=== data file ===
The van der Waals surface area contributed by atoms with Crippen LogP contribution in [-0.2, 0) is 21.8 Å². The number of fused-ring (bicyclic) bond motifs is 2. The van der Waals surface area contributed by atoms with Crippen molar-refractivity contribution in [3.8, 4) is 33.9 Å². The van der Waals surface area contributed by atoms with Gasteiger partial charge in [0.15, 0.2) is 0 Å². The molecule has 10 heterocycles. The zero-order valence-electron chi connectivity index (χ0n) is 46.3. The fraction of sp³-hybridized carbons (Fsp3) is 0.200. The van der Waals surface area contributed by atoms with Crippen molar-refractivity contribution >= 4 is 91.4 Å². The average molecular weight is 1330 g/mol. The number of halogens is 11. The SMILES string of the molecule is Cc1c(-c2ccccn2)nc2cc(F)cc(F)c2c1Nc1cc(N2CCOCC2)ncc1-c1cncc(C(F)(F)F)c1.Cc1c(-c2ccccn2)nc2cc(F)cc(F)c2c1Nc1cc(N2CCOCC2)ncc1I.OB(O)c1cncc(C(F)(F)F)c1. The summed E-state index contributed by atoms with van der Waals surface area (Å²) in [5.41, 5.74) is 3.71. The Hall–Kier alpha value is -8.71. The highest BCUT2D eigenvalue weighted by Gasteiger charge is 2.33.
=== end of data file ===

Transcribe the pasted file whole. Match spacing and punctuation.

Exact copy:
The van der Waals surface area contributed by atoms with Crippen LogP contribution in [-0.2, 0) is 21.8 Å². The number of fused-ring (bicyclic) bond motifs is 2. The van der Waals surface area contributed by atoms with Crippen molar-refractivity contribution in [3.8, 4) is 33.9 Å². The van der Waals surface area contributed by atoms with Gasteiger partial charge in [0.15, 0.2) is 0 Å². The molecule has 10 heterocycles. The zero-order valence-electron chi connectivity index (χ0n) is 46.3. The fraction of sp³-hybridized carbons (Fsp3) is 0.200. The van der Waals surface area contributed by atoms with Crippen molar-refractivity contribution >= 4 is 91.4 Å². The average molecular weight is 1330 g/mol. The number of halogens is 11. The SMILES string of the molecule is Cc1c(-c2ccccn2)nc2cc(F)cc(F)c2c1Nc1cc(N2CCOCC2)ncc1-c1cncc(C(F)(F)F)c1.Cc1c(-c2ccccn2)nc2cc(F)cc(F)c2c1Nc1cc(N2CCOCC2)ncc1I.OB(O)c1cncc(C(F)(F)F)c1. The summed E-state index contributed by atoms with van der Waals surface area (Å²) in [5.41, 5.74) is 3.71. The Hall–Kier alpha value is -8.71. The highest BCUT2D eigenvalue weighted by Gasteiger charge is 2.33.